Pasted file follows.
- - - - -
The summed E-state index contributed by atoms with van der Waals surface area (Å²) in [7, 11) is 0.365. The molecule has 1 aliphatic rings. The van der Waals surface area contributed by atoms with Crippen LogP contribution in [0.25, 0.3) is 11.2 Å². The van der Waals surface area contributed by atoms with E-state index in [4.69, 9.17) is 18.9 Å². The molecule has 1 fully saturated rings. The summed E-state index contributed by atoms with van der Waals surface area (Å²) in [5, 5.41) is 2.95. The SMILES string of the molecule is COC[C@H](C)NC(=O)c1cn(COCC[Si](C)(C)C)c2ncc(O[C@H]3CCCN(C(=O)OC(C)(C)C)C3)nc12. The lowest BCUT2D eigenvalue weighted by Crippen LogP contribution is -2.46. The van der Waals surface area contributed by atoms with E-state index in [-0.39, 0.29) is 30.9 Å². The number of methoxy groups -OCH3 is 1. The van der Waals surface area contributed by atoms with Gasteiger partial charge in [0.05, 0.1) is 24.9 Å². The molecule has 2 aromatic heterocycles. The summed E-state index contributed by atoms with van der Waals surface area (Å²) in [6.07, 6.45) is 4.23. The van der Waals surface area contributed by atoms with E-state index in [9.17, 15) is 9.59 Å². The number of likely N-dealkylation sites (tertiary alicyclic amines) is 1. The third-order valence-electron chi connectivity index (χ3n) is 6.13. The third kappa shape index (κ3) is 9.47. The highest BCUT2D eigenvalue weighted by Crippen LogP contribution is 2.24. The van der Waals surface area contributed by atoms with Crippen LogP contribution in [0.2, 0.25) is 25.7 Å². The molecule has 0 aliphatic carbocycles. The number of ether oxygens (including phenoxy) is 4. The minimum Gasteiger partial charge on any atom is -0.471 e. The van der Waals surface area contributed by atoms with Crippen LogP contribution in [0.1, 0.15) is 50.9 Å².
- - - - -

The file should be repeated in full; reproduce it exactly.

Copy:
The summed E-state index contributed by atoms with van der Waals surface area (Å²) in [7, 11) is 0.365. The molecule has 1 aliphatic rings. The van der Waals surface area contributed by atoms with Crippen LogP contribution in [0.25, 0.3) is 11.2 Å². The van der Waals surface area contributed by atoms with E-state index in [4.69, 9.17) is 18.9 Å². The molecule has 1 fully saturated rings. The summed E-state index contributed by atoms with van der Waals surface area (Å²) in [5, 5.41) is 2.95. The SMILES string of the molecule is COC[C@H](C)NC(=O)c1cn(COCC[Si](C)(C)C)c2ncc(O[C@H]3CCCN(C(=O)OC(C)(C)C)C3)nc12. The lowest BCUT2D eigenvalue weighted by Crippen LogP contribution is -2.46. The van der Waals surface area contributed by atoms with E-state index in [-0.39, 0.29) is 30.9 Å². The number of methoxy groups -OCH3 is 1. The van der Waals surface area contributed by atoms with Gasteiger partial charge in [0.05, 0.1) is 24.9 Å². The molecule has 2 aromatic heterocycles. The summed E-state index contributed by atoms with van der Waals surface area (Å²) in [6.07, 6.45) is 4.23. The van der Waals surface area contributed by atoms with E-state index in [9.17, 15) is 9.59 Å². The number of likely N-dealkylation sites (tertiary alicyclic amines) is 1. The third-order valence-electron chi connectivity index (χ3n) is 6.13. The third kappa shape index (κ3) is 9.47. The highest BCUT2D eigenvalue weighted by Crippen LogP contribution is 2.24. The van der Waals surface area contributed by atoms with Crippen LogP contribution in [0.2, 0.25) is 25.7 Å². The molecule has 0 aliphatic carbocycles. The number of ether oxygens (including phenoxy) is 4. The minimum Gasteiger partial charge on any atom is -0.471 e. The van der Waals surface area contributed by atoms with Crippen LogP contribution in [0.1, 0.15) is 50.9 Å².